As has frequently occurred in this controversy, Duke women’s lacrosse coach Kerstin Kimel showed courage where Brodhead did not. Kimel invited Pressler to attend her team’s quarterfinal victory over James Madison, and then asked him to address her squad before they left campus to play in this year’s Women’s Final Four.

Brodhead’s scapegoating has had its effect. One professor at Johns Hopkins, which edged Duke by a goal in the 2005 championship, recently wrote that he had “chatted to a number of people here about Pressler and his opportunities for securing another coaching job at the top level. I continue to be dismayed at the belief that he was somehow at fault. One well informed and extremely well connected individual said that he ran ‘too loose a ship’ to be considered for serious coaching positions.”

Pressler’s players, however, have stood by him. Several have penned letters of support as he goes back on the job market. As one current player wrote:

The past four months have been some of the most trying times not only for me and my teammates, but also for Coach P. I can only imagine how hard it must be to walk away from a program that you have personally built to greatness and from a group of young men that undyingly respect you. I have never seen anyone in my life deal with the kind of adversity that Coach P has dealt with, with the courage and resilience that he has displayed.

Further, his loyalty towards every member of our team throughout this entire process has left an impression on me, something I will not soon forget. In a time of adversity, when many would have retreated in order to protect themselves and their family, he stood fast in support of our team. I have thought a lot about these events and how Coach P has handled them and only have one explanation to offer: Coach Mike Pressler is a man of character. He stood up for us not only because he knew the allegations were totally false, but also because he was and will always be our family, and we were and will always be family to him.

Whether it be the friendly chatter in the locker room before practice, or at a team bowling trip, Coach P promotes a team friendliness and bond that I have never been a part of on any other team. I credit Coach Pressler with instilling this cohesive and familial bond that has allowed our team to stick together through this incredible time of adversity.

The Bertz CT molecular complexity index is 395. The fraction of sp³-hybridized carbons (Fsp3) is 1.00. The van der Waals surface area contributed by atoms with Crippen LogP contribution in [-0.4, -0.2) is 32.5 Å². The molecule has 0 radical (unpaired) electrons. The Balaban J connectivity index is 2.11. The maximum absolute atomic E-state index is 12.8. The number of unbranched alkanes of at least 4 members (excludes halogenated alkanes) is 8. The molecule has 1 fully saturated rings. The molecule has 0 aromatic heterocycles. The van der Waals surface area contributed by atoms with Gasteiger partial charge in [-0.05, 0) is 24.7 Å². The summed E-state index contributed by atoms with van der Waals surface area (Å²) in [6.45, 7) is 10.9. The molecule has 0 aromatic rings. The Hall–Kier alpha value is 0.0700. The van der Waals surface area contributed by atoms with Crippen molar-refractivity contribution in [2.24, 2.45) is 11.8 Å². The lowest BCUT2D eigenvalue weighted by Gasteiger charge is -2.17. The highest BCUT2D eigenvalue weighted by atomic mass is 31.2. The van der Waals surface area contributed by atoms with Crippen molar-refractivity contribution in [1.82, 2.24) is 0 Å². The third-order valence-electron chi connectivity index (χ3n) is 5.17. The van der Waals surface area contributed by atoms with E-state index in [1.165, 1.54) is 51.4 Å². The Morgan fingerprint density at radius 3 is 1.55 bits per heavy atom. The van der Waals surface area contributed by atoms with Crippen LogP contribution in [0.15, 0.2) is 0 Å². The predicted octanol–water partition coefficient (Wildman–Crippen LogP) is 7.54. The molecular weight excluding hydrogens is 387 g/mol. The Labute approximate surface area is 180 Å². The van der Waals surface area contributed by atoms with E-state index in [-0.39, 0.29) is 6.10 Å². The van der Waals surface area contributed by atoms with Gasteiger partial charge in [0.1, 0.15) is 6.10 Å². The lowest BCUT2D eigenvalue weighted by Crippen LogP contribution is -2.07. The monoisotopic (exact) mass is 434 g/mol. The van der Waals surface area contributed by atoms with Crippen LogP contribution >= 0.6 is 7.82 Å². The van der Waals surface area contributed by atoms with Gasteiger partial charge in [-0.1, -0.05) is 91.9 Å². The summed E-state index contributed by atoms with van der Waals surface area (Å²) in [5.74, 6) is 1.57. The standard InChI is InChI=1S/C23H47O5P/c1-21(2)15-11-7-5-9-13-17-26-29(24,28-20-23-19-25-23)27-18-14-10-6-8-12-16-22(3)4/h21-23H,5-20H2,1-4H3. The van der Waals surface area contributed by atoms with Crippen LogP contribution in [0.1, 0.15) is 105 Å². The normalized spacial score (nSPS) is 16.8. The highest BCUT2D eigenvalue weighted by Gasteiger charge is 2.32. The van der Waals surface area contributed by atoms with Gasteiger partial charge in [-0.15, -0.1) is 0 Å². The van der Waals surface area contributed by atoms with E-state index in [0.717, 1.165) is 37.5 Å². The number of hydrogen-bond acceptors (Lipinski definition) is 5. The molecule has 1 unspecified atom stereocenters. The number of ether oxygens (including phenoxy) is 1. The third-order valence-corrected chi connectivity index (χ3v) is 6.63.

With his professional attitude, Coach P holds each one of his players at an incredibly high standard on and off the field. I can distinctly remember a time when I received a poor grade in a class. That afternoon Coach Pressler knew and confronted me about it. He did not single me out, yet instead simply told me that I needed to pick it up. This simple interaction made me work twice as hard to get my grade up, because Coach P treats all his players like professionals and this therefore makes all the players want to return this respect and conduct themselves as professionals on and off the field.

As an unrecruited walk-on my freshman year I came to Duke not only for the academics, but also with hopes of playing Division 1 lacrosse. Coach P, during preliminary meetings, informed me that tryouts would be on a day to day basis until he had made his final decision. Therefore, each day I came to tryout, I treated it as if it were my last (because it could have been). I can remember the excitement I felt when I came for a meeting in his office a couple weeks into my tryout. When he informed me that he was offering me a spot on the team, I can distinctly remember the feeling that came over me. It was a feeling of pure excitement, obviously, but more importantly a feeling that I was now part of something bigger than myself, something more important. I had an almost surreal feeling that I was now part of a lacrosse program with not only some of the best athletes in the country, but also the best coaches in the country. I felt I had been given an opportunity to join in the ranks of a very special group of men. Never since then have I regretted joining this team.

Simply put, Mike Pressler is a winner. It is a quality that is part of his character and nature. He is a man who can't stand and will not except defeat in anything he does in life. More importantly he is a man of honor, integrity, and loyalty. This has been proven in the way he has conducted himself in the past four months.

Chemistry’s Steven Baldwin concluded his April 17 letter by commenting, “Mike Pressler deserves better; so does Duke.” At the very least, Brodhead should stand down from his claim that neither he nor his actions have been complicit in “scapegoating” the team or its representatives.

[Originally published in Cliopatria.]